In fact, reading a book about a huge global emergency during a different global emergency is a strange experience. While I was reading, I found myself almost jealous of the people in the Blitz. Up to 43000 civilians died as a result of the Blitz, whereas ~36000 have died of confirmed covid-19 in the UK to date*, but there is good historical evidence that the way people countered the terror associated with the Blitz was by helping each other and being together and maintaining as much normality as they reasonably could. In these circumstances, we are positively forbidden from supporting each other in that kind of way. Instead, the only way I can really help is by shutting myself away and refusing to see anybody that I love, and uprooting everything that used to be normal about my life.
Nine weeks entirely on my own** is a long time. It is hard to face a crisis by yourself. One of my close friends has been in (and back out of!) hospital with suspected Covid-19, and though she has recovered well, it’s certainly made the situation feel much closer to home. Most of the discussion on how to ease lockdown here has focused on a) school reopenings and b) letting businesses start to run again – not on addressing the long-term effects of loneliness and isolation. As I read about the cramped and noisy conditions of the tube station shelters, a situation that would normally seem intolerable to me, I found myself thinking how nice it would be to be with people, even strangers, during an emergency. I’m thankful for phone calls, Zoom, and Google Meet, but they make me acutely aware of how much I am not in the same room as the people I love. I normally end up in tears about thirty seconds after I hang up. I’m honestly okay – I’m grateful to still be gainfully employed and not to have lost anyone to this yet – but I see people talking about the consequences of the lockdown as if they are purely economic, and I wanted to provide an alternative perspective. We’re meant to exist in community, and it’s hard to have that pulled from under you so suddenly.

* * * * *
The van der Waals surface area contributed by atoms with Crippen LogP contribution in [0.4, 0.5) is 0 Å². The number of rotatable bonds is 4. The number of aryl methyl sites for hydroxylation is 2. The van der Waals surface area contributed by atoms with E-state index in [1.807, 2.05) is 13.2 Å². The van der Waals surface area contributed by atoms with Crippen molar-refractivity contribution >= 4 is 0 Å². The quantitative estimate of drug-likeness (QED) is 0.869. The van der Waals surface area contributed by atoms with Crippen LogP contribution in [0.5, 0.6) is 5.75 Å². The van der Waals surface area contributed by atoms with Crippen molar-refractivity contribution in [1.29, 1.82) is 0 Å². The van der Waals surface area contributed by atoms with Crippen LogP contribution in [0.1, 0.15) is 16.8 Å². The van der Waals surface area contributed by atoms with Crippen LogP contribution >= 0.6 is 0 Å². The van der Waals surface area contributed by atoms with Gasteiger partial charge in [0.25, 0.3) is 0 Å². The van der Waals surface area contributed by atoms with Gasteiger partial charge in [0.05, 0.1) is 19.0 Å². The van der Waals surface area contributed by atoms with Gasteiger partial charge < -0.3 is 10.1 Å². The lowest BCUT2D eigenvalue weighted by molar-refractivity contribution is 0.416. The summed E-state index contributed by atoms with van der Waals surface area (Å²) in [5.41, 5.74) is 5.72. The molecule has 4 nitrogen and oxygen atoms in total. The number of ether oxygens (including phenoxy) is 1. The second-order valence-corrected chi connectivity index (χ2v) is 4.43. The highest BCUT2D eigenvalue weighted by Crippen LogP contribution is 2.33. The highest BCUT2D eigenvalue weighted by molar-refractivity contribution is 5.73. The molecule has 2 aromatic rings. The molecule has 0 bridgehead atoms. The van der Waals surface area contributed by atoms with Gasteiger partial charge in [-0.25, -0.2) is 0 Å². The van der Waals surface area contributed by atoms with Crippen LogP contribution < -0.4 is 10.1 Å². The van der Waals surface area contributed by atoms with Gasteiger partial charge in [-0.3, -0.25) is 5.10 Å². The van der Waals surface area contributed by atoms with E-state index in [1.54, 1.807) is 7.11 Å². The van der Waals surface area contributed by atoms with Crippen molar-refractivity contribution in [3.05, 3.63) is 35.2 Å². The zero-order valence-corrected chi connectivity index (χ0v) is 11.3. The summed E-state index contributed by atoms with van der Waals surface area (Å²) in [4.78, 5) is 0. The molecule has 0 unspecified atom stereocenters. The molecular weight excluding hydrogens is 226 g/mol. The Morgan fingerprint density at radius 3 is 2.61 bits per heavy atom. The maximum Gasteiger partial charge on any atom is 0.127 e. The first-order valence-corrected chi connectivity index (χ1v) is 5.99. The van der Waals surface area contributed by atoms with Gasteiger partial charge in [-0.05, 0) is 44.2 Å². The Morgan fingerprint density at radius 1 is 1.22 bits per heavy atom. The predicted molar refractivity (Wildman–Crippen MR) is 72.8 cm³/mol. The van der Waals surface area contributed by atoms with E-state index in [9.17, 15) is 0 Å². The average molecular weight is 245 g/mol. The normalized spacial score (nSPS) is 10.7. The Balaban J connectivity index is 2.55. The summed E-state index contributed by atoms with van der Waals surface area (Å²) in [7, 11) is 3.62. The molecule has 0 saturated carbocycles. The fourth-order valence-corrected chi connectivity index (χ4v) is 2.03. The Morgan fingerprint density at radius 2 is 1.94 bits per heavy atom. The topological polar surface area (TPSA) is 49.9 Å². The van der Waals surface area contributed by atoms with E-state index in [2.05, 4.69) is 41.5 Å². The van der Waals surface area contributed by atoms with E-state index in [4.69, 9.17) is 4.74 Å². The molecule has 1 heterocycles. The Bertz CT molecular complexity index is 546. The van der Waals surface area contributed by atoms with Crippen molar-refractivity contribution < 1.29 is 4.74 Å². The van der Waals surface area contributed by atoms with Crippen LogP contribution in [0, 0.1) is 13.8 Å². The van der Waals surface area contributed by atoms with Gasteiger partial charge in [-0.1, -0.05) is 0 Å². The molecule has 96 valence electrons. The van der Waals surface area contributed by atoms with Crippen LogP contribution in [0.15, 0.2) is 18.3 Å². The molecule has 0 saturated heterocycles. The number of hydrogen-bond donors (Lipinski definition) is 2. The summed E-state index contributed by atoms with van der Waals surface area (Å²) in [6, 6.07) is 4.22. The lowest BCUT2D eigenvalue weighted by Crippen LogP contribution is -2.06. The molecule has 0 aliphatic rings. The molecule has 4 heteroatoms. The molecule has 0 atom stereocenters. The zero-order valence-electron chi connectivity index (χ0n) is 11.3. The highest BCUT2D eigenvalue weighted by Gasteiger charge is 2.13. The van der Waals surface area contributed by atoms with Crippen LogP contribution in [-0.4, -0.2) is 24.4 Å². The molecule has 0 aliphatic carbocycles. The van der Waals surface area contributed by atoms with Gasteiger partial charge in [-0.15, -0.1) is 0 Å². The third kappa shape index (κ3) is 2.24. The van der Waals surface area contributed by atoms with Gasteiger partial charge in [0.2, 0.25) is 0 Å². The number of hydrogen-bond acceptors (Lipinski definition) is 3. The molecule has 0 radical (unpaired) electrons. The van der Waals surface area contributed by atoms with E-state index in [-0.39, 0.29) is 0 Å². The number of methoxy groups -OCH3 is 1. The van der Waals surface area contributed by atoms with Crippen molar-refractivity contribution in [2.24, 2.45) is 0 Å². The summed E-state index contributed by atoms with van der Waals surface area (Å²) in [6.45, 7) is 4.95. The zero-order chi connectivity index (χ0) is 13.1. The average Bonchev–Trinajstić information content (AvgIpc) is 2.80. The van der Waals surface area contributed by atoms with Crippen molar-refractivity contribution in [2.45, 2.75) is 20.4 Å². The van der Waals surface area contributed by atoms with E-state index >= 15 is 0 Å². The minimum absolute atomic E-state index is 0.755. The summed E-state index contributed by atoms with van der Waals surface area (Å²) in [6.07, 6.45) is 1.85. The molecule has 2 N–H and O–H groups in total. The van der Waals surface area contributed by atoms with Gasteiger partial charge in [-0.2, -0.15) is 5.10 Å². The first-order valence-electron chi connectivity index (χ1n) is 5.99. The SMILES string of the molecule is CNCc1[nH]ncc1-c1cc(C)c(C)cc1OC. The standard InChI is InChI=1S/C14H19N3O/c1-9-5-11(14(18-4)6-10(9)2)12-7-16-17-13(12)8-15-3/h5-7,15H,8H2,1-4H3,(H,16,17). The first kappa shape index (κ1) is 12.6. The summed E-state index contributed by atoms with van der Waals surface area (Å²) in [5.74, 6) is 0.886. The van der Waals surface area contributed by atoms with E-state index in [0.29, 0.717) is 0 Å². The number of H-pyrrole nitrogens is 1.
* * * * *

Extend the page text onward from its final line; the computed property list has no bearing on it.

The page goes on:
Ultimately, that’s the reason that I loved this weird, uneven book so much. If nothing else, it’s a celebration of faith and kindness and collaborative endurance. It plonked me down in the middle of found families and tight-knit communities and people doing their best to help each other. Reading about close communities proved to be somewhat a substitute for actually being in one. It’s not a stiff-upper-lip-didn’t-we-give-Jerry-what-for type of thing, which is always tedious and has become unbearable in the last few weeks. It doesn’t romanticise the bleakness and terror of the Blitz the way that some novels I’ve read have. Instead, characters are allowed to be terrified, despairing, and resentful – but also kind and resilient and loving. They were lovely people to spend time with. Some of the contemps in the book get up a haphazard amateur dramatics troupe to perform in Holborn during the raids. At one point, someone has to say the line “Was that a gun I heard?” It’s meant to be whispered, but it has to be shouted over the noise of an anti-aircraft barrage gun. It could and should be awful, but someone in the audience jokes “what are you, deaf?”, and the play goes on.
*Of course, there were many other ways that someone could die in WWII, and everyone had people at the front that they were afraid for, and there were fewer people overall so this is a higher proportion of the population. I know it’s trite to do a direct comparison – I am just being honest about the reading experience I had.
**Except for trips to Tesco Express, which have become hugely exciting weekly events. Thank you, Tesco’s staff, for keeping me sane. And now I am allowed to go for a walk with a friend as long as I stay 2m away – though when I did yesterday, a runner fully bodyslammed into me from behind and then told me off for being in his way, so I’m not sure I will be in a hurry to do it again.